Yup, "On Error". Which doesn't map to "Try .. Catch .." and there's no alternative for going back. –  dkretz Dec 9 '08 at 1:17
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No, "On Error Resume Next" followed by the problematic line followed by "If Err <> 0 Then {whatever} End If" maps to "try ... catch". This is how On Error Resume Next was supposed to be used, not as a blanket let-crappy-code-keep-executing technique like it was used 99% of the time. –  MusiGenesis Dec 9 '08 at 1:23
    
And as every tutorial or sample code I ever saw on MSDN showed it, too. I've seen no evidence that anyone as Microsoft knew it was supposed to be used that way. Do you remember any counterexamples? –  dkretz Dec 9 '08 at 1:31
    
You guys are reminding me of all those classic ASP sites I had to maintain. Bad stackers, bad! –  Jason Baker Dec 9 '08 at 1:41

The performance issue is a good point. The performance of exceptions in .NET 1.0 was really bad especially. However, I'd say that another reason is due to pre VB.NET - in the old days of Visual Basic the only way to handle errors/exceptions was unstructured goto , resume & resume next. This made most VB programmers avoid errors/exceptions at all costs. Old habits die hard. A lot C# programmers used to be VB programmers, though they might not want to admit it. I, for one loves my VB.NET.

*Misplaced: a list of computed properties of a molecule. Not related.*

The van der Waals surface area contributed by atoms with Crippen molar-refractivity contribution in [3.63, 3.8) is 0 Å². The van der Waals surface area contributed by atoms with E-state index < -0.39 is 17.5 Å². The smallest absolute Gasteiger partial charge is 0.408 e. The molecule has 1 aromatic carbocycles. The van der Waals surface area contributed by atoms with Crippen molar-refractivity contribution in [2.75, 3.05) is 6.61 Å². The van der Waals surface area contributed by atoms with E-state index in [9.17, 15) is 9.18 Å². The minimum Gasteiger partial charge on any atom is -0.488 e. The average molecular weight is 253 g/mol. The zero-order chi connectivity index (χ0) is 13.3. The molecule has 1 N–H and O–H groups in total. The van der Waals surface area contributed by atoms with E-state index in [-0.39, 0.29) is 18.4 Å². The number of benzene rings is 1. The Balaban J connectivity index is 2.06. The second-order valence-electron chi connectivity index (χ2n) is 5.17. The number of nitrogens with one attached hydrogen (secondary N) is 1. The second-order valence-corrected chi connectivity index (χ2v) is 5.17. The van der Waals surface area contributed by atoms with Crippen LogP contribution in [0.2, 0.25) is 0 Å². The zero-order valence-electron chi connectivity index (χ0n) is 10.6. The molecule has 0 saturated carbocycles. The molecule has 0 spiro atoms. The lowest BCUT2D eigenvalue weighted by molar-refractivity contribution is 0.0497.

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Throwing exceptions during "normal" program execution ruins the debugging experience ("catch all first-chance exceptions" is very handy, except in code that throws lots of exceptions as part of main-line execution).

The design guidelines are good.

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Using exceptions as another control flow mechanism (i.e. as default unstructured GOTO command) should be expensive and discouraged.

Using exceptions as:

  • application layer firewalls - to keep the app from blundering on after a business logic failure and writing corrupt info to a database for instance
  • and contract enforcers - when you invoke a method your contract with that method stipulates parameter and state will be consonant with the service you request that method provide

this doesn't require performance so much as a reliable mechanism for capturing and managing an app failure

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Programmers don't use exceptions because they think their code will never throw them. Programmers don't tend to see bugs or problems as when they write their code and test it locally, everything works. So why do you need exceptions? Thinking about what will or won't throw an exception interrupts your main stream of thought.